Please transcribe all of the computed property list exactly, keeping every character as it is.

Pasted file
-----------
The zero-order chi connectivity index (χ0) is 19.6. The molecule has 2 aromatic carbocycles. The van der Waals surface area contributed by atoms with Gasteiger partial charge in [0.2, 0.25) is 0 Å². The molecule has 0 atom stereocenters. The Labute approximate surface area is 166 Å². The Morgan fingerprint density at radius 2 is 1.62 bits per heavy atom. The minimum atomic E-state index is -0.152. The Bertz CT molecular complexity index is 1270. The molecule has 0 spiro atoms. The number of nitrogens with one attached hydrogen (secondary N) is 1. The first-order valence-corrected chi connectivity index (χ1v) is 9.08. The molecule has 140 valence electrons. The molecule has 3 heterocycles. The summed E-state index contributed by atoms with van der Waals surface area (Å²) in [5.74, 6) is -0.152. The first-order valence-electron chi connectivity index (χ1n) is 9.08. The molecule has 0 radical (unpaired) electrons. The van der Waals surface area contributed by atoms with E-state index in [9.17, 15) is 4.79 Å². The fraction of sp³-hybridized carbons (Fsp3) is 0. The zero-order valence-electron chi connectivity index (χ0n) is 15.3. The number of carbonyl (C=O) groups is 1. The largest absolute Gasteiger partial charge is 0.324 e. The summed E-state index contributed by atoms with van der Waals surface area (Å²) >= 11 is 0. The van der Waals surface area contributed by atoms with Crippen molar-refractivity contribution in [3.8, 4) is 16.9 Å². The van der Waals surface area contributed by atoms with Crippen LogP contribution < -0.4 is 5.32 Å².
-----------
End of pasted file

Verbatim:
The zero-order chi connectivity index (χ0) is 19.6. The molecule has 2 aromatic carbocycles. The van der Waals surface area contributed by atoms with Gasteiger partial charge in [0.2, 0.25) is 0 Å². The molecule has 0 atom stereocenters. The Labute approximate surface area is 166 Å². The Morgan fingerprint density at radius 2 is 1.62 bits per heavy atom. The minimum atomic E-state index is -0.152. The Bertz CT molecular complexity index is 1270. The molecule has 0 spiro atoms. The number of nitrogens with one attached hydrogen (secondary N) is 1. The first-order valence-corrected chi connectivity index (χ1v) is 9.08. The molecule has 140 valence electrons. The molecule has 3 heterocycles. The summed E-state index contributed by atoms with van der Waals surface area (Å²) in [5.74, 6) is -0.152. The first-order valence-electron chi connectivity index (χ1n) is 9.08. The molecule has 0 radical (unpaired) electrons. The van der Waals surface area contributed by atoms with E-state index in [9.17, 15) is 4.79 Å². The fraction of sp³-hybridized carbons (Fsp3) is 0. The zero-order valence-electron chi connectivity index (χ0n) is 15.3. The number of carbonyl (C=O) groups is 1. The largest absolute Gasteiger partial charge is 0.324 e. The summed E-state index contributed by atoms with van der Waals surface area (Å²) >= 11 is 0. The van der Waals surface area contributed by atoms with Crippen molar-refractivity contribution in [3.8, 4) is 16.9 Å². The van der Waals surface area contributed by atoms with Crippen LogP contribution < -0.4 is 5.32 Å².